By building the most effective market assumptions possible, traders can get closer to securing their financial futures, as well as finding a little extra personal satisfaction along the way.
Trading and Investing in “Mechanical” Fashion
The term “trading mechanically” is often referenced and discussed on the tastytrade financial network.
While there may be a wide-range of interpretations and applications for this concept in the trading universe, tastytrade recently identified some of the most important aspects of trading mechanically, and highlighted them in a past episode of Tasty Bites.
Generally speaking, “mechanical trading” refers to a methodical approach to portfolio management. This is particularly important when trading volatility, because this strategy relies heavily on statistics and probabilities.
In that sense, volatility traders try to remove emotion from portfolio management, and instead rely upon disciplined decision-making that optimizes favorable probabilities.
As most market participants are already aware, the VIX measures the stock market’s perception of risk, which is implied by option prices in the S&P 500 index. In layman’s terms, when fear of a market selloff intensifies, option prices increase, causing the VIX to rise. Alternatively, when complacency takes over (and fear subsides), those same options lose value, causing the VIX to decline.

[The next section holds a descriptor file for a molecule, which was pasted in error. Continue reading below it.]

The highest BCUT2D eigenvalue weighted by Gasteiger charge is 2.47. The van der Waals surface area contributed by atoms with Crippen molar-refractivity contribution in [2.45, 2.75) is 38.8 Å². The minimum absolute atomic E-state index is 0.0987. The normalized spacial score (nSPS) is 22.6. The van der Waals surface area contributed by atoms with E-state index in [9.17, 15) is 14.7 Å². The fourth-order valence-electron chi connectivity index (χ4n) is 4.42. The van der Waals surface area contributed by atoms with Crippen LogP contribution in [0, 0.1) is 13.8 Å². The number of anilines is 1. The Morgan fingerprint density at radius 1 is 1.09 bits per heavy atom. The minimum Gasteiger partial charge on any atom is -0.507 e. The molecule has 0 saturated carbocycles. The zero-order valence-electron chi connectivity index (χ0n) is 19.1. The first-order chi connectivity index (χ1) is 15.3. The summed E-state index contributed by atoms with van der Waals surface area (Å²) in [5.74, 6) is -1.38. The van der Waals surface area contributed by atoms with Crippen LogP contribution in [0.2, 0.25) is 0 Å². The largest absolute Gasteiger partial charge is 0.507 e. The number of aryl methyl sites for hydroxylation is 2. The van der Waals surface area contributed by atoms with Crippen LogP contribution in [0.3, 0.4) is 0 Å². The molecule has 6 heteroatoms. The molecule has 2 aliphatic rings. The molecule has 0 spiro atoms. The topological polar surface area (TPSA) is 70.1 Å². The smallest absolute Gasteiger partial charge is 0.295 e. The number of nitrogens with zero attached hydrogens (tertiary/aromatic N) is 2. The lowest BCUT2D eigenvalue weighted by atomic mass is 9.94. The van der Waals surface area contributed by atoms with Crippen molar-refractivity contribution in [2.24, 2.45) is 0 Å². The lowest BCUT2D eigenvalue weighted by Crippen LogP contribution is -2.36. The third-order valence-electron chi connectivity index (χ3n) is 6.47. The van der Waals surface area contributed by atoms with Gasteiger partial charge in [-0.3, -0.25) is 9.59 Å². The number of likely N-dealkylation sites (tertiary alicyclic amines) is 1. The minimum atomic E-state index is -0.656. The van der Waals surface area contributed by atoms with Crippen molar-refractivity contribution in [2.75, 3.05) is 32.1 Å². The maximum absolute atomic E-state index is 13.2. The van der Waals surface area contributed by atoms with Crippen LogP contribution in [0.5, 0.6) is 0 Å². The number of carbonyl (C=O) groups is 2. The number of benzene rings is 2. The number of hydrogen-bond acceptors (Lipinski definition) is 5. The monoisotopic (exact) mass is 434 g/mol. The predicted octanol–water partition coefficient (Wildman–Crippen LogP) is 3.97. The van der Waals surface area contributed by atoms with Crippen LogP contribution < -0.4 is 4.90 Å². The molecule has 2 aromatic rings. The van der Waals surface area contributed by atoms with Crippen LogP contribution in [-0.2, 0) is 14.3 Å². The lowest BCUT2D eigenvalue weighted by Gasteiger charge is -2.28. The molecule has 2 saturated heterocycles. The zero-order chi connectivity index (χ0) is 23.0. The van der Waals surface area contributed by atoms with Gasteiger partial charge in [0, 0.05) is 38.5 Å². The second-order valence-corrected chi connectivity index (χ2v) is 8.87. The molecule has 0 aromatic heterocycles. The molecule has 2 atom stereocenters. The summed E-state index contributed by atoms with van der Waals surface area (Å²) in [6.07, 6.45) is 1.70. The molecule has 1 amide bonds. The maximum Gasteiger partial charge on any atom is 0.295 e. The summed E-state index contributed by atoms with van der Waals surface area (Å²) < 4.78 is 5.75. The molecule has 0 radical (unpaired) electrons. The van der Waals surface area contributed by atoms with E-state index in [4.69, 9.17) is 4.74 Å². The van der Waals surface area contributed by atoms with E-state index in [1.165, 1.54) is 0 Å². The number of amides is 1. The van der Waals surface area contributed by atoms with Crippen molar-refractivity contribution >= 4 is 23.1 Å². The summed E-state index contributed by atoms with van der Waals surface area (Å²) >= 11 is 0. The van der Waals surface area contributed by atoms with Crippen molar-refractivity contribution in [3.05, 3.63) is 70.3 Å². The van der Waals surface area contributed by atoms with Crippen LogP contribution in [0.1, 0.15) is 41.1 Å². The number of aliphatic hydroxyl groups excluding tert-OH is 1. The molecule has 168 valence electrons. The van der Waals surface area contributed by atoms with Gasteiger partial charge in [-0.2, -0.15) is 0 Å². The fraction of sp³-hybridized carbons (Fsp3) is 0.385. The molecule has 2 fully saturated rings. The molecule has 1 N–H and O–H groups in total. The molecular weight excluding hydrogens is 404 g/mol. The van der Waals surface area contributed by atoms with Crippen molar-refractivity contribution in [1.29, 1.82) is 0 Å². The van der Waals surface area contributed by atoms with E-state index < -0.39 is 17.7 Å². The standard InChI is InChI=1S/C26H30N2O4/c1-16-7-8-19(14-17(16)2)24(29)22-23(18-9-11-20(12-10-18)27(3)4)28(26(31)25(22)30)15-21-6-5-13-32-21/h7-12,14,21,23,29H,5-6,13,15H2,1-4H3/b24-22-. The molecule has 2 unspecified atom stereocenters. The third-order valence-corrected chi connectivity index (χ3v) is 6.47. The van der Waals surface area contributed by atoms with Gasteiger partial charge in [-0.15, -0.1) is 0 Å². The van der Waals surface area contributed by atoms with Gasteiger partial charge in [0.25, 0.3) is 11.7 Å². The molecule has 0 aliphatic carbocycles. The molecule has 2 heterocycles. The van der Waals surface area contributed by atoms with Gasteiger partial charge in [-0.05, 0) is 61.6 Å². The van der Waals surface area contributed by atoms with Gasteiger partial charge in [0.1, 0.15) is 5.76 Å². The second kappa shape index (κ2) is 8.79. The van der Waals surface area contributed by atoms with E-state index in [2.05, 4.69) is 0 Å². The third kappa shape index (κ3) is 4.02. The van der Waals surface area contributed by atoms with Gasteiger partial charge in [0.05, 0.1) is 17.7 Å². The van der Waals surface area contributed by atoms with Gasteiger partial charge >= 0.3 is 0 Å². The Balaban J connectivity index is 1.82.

Volatility traders filter global financial markets seeking to purchase options premium when they think expectations for ongoing market volatility are too low—or for opportunities to sell premium when they think expectations for ongoing market volatility are too high.
The reason a “mechanical” approach is so critical to volatility traders is because opportunities in this niche of the markets don’t revalue instantly. That means traders are required to monitor and manage numerous positions in their portfolios with the intention of producing the maximum possible return, while also minimizing risk.
So-called trade management targets are one aspect of trading mechanically, and can help traders apply a systematic methodology to closing positions when certain P/L targets are achieved. However, there are additional methodologies and parameters that traders can use (or keep in mind) when striving to trade mechanically.
On the aforementioned episode of Tasty Bites, the hosts walk viewers through some of the finer points of trading mechanically, including:
- Number of occurrences (high volume trading)
- Trade entry (delta neutral trading)
- Strategy diversification
- Trade management targets (systematically closing positions)
- Utilizing robust liquidity
To learn more about trading mechanically, readers are encouraged to review the complete episode of Tasty Bites when scheduling allows. A past episode from tastytrade’s Skinny on Options series also focuses on mechanical versus emotional trading, and is highly recommended.
More information about building effective trading/investing plans is also available via this new installment of Tasty Bites.
To follow everything moving the financial markets in 2022, readers can also tune into TASTYTRADE LIVE—weekdays from 7 a.m. to 4 p.m. CST—at their convenience.
Sage Anderson is a pseudonym. He’s an experienced trader of equity derivatives and has managed volatility-based portfolios as a former prop trading firm employee. He’s not an employee of Luckbox, tastytrade or any affiliated companies. Readers can direct questions about this blog or other trading-related subjects, to email@example.com.